The Rock Pioneers: Lichens and Mosses

March 17, 2024

We don’t have many big rocks throughout the grasslands of the Mitigation Lands, so the boulder on the north end of the valley as we enter the wetlands is something I like to look at very closely. This boulder is covered in lichens and mosses, which are specific to the environment of noncalcareous rock. This is a much-desired habitat for them since we have so few surface areas like it.

The number of different lichens is mind-boggling. The most common lichen covering the rock is an interesting foliose lichen called Emery rock tripe (Umbilicaria phaea). This unusual-looking lichen is commonly found in every county of California on boulders in open areas. According to the book Lichens of California by Hale and Cole, the genus Umbilicaria is attached to rocks by a central cord. This was likened to an umbilical cord and was thus named “Umbilicaria.” It has black apothecia, small cup-shaped structures on top of lichens that release sexually produced spores, which are deeply fissured in concentric circles. As you can see from the photographs, this lichen looks like an undersea world of coral. Its patterns of spots, apothecia, and array of colors, from beige to dark brown, make it rich and magnificent.

Another lichen, a light sage green color, stands out on this boulder because it is foliose, not crustose. In an earlier blog post, I discussed the difference between the two. Foliose lichens are leafy and lobed-shaped, and crustose lichens are flat and crust-like. This is one of the larger species of rock-shield lichens (Xanthoparmelia cumberlandia) and is commonly found on rocks. There are many places where these two lichens are growing into each other, and I wonder if there is some competition for space happening on this boulder. Other crustose lichens cover all the possible bare spaces not being utilized by the mosses and the foliose lichens already pointed out. Crustose lichens form crust-like patches on whatever they are growing on. There is much variation in how these lichens present themselves; they can have rough worts, a cracked and thin surface, or no visible thallus (the lichen’s main body). Their apothecia are delightful to look at with a hand lens or a dissecting scope. I found some rim lichen (Lecanora sp.) and maybe a disk lichen (Lecidella sp.). Many lichens need to be keyed using chemicals such as potassium or iodine.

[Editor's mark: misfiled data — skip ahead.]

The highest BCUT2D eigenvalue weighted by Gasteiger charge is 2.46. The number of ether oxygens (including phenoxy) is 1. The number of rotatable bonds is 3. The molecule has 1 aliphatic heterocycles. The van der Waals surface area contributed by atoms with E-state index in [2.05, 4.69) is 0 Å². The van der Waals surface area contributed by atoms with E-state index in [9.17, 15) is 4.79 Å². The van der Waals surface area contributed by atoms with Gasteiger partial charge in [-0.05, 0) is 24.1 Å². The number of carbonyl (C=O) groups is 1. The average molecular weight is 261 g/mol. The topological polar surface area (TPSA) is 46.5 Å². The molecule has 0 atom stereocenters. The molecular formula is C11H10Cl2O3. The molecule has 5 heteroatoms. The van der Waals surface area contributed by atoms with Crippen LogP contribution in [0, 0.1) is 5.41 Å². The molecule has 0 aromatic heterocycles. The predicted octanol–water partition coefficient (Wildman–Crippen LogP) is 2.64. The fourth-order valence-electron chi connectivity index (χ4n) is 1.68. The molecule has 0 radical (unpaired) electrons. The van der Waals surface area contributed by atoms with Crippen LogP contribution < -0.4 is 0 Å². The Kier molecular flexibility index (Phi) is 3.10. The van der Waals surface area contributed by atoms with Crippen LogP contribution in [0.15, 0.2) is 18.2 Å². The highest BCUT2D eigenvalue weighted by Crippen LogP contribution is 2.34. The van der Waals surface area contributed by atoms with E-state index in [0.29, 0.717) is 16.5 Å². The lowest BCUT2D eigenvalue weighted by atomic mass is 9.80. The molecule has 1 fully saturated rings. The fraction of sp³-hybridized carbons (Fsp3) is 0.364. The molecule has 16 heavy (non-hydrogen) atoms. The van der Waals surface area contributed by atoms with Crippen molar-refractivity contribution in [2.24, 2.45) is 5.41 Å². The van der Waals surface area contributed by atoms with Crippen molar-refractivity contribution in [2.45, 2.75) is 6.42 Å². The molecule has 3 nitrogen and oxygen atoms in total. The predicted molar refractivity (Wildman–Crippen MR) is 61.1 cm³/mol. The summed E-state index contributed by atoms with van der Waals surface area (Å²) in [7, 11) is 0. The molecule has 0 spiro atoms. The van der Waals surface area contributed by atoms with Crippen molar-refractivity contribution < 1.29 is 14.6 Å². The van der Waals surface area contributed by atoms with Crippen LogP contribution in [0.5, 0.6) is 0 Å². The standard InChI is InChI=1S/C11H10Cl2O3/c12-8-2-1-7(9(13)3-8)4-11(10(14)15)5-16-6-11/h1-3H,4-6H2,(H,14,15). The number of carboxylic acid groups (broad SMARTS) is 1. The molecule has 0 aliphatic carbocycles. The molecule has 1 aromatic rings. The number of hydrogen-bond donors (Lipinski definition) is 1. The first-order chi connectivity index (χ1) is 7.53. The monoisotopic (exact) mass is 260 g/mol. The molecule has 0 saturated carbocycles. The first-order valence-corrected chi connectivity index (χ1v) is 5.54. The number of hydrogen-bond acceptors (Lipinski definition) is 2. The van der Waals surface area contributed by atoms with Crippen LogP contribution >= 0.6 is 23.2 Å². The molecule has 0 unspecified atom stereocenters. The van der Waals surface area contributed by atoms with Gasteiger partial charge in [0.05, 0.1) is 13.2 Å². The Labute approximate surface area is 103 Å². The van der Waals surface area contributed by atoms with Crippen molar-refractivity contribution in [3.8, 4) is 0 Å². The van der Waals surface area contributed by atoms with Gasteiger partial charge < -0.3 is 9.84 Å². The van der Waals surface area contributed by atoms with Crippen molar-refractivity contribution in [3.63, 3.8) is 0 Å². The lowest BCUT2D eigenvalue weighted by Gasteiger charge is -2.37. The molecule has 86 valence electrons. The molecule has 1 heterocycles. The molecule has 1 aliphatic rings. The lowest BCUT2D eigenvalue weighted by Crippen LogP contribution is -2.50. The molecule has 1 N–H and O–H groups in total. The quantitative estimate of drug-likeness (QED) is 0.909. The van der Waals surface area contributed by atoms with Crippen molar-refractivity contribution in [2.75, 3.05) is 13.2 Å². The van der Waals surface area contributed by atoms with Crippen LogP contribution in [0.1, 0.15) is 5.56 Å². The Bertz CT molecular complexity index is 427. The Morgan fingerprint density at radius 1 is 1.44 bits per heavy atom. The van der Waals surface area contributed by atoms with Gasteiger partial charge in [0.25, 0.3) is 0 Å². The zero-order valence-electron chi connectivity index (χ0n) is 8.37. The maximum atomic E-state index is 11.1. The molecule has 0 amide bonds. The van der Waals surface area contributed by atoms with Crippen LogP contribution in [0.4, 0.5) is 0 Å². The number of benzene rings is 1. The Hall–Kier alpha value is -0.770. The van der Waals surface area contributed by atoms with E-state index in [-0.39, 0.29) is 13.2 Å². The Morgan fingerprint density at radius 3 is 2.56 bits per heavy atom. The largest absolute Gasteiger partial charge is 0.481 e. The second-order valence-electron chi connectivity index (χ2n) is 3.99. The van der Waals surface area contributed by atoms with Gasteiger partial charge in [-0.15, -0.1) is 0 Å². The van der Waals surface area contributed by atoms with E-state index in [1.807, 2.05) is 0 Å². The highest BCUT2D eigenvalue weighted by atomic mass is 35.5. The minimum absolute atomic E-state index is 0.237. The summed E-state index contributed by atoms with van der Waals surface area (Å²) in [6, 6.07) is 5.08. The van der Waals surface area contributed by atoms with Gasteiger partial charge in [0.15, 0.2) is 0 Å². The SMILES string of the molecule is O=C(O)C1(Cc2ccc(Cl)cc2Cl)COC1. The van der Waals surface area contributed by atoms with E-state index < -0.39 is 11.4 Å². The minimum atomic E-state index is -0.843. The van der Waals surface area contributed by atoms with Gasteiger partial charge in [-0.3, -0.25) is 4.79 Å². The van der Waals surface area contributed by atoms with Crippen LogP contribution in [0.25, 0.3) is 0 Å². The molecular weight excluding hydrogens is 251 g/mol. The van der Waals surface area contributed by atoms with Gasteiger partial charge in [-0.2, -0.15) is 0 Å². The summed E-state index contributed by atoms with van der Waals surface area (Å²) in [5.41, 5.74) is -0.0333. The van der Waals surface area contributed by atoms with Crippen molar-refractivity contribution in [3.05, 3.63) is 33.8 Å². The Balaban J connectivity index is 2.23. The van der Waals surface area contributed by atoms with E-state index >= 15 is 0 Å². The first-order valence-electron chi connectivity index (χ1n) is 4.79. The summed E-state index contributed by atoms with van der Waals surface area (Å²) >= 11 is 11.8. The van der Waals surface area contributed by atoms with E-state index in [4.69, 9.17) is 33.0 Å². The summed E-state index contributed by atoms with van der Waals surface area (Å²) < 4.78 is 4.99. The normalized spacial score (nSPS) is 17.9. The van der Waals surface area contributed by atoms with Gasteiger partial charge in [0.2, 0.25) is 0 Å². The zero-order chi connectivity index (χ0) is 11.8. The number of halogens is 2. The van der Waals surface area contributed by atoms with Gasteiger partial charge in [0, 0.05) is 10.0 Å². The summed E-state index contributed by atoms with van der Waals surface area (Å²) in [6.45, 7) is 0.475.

The north and south side of this large boulder look completely different. Exposure is everything for rock-dwelling plants and organisms. Think of the difference between a north-facing garden and a south-facing garden. What does well on that cold, shady north side compared to the hot, exposed south side? The photos show that the north-facing part of the rock is more than 50% covered in mosses. On the south side, it is 100% covered in lichens. The east and west sides are more diverse, with the east side showing the most species of mosses and lichens together. The mosses on this boulder like to grow on rocks rather than soil or trees. They have specialized root structures that can hold onto the rock’s surface. Grimmia laevigata is one of the hardy, drought-tolerant mosses on the south-facing side of this boulder.

Focusing on one small area to thoroughly investigate the diversity of life, such as a large single boulder, feels very satisfying and eye-opening. This fills me with wonder at how complex and beautiful the natural world is!